"In earlier studies, we knew that we could interfere with the spread of HIV-1, but we couldn't identify the mechanism that was stopping the process," said associate professor of microbiology and molecular genetics in Michigan State University Yong-Hui Zheng, who worked on the study in collaboration with scientists from the Harbin Veterinary Research Institute, the Chinese Academy of Agricultural Sciences and the University of Georgia.
Now that the researchers have discovered that ERManI, it will be a a fundamental key and could potentially be used as an antiretroviral treatment.
Unlike vaccines, antiretroviral treatments make sure the virus is harmless by keeping it in check at low levels. According to Zheng, the scientists are now planning to conduct trials to find out whether HIV resistance can be stimulated by increasing the levels of ERManI.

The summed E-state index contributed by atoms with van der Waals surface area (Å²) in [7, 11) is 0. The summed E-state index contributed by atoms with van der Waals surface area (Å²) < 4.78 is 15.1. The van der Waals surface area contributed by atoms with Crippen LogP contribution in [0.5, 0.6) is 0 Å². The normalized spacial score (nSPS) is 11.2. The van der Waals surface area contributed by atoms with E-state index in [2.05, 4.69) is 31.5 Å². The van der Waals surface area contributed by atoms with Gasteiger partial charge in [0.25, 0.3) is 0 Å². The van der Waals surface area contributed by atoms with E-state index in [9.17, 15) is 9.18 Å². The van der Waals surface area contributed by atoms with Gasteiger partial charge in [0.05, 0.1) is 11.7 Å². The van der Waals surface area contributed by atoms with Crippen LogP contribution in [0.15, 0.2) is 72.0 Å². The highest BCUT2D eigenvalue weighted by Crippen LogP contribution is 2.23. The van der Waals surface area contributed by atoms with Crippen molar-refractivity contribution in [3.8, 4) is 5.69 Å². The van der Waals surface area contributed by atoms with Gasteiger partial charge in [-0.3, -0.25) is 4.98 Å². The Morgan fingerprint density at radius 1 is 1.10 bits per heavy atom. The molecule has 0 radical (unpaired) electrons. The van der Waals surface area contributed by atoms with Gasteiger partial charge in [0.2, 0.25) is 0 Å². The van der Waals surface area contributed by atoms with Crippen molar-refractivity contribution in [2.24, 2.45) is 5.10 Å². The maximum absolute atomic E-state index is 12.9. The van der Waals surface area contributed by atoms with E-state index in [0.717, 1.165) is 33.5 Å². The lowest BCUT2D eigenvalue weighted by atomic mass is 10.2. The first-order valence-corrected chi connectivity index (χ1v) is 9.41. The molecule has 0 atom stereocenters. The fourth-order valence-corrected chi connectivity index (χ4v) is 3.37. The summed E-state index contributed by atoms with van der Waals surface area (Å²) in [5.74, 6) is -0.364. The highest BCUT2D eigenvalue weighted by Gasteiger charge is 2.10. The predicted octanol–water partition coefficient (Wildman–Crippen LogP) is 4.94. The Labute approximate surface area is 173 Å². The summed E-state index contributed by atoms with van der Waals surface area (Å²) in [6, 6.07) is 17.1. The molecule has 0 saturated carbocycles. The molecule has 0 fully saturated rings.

Thus far, no cure exists for HIV-1, and those infected have to take prescribed medicine for a lifetime, and not without unpleasant side effects. However, antiretroviral therapies can significantly prolong life.